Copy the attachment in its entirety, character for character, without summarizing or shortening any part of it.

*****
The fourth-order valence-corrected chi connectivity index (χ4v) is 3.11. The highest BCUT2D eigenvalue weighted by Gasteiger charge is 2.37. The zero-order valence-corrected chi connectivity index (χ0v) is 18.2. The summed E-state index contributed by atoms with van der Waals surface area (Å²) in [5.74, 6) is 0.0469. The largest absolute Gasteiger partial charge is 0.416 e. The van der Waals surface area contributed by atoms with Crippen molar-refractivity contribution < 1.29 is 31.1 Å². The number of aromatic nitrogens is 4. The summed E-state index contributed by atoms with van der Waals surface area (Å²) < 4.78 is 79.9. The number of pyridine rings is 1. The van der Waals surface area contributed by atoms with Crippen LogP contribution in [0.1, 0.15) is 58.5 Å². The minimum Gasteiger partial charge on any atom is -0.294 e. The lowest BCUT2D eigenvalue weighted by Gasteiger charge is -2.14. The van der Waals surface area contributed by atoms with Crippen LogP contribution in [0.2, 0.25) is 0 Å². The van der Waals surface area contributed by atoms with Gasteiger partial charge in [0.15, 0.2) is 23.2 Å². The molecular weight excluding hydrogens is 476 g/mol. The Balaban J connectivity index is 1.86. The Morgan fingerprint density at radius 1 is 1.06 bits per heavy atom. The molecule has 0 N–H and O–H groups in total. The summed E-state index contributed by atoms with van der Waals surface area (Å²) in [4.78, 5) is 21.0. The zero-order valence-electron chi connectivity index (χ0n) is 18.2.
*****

The fourth-order valence-corrected chi connectivity index (χ4v) is 3.11. The highest BCUT2D eigenvalue weighted by Gasteiger charge is 2.37. The zero-order valence-corrected chi connectivity index (χ0v) is 18.2. The summed E-state index contributed by atoms with van der Waals surface area (Å²) in [5.74, 6) is 0.0469. The largest absolute Gasteiger partial charge is 0.416 e. The van der Waals surface area contributed by atoms with Crippen molar-refractivity contribution < 1.29 is 31.1 Å². The number of aromatic nitrogens is 4. The summed E-state index contributed by atoms with van der Waals surface area (Å²) < 4.78 is 79.9. The number of pyridine rings is 1. The van der Waals surface area contributed by atoms with Crippen LogP contribution in [0.1, 0.15) is 58.5 Å². The minimum Gasteiger partial charge on any atom is -0.294 e. The lowest BCUT2D eigenvalue weighted by Gasteiger charge is -2.14. The van der Waals surface area contributed by atoms with Crippen LogP contribution in [0.2, 0.25) is 0 Å². The van der Waals surface area contributed by atoms with Gasteiger partial charge in [0.15, 0.2) is 23.2 Å². The molecular weight excluding hydrogens is 476 g/mol. The Balaban J connectivity index is 1.86. The Morgan fingerprint density at radius 1 is 1.06 bits per heavy atom. The molecule has 0 N–H and O–H groups in total. The summed E-state index contributed by atoms with van der Waals surface area (Å²) in [4.78, 5) is 21.0. The zero-order valence-electron chi connectivity index (χ0n) is 18.2.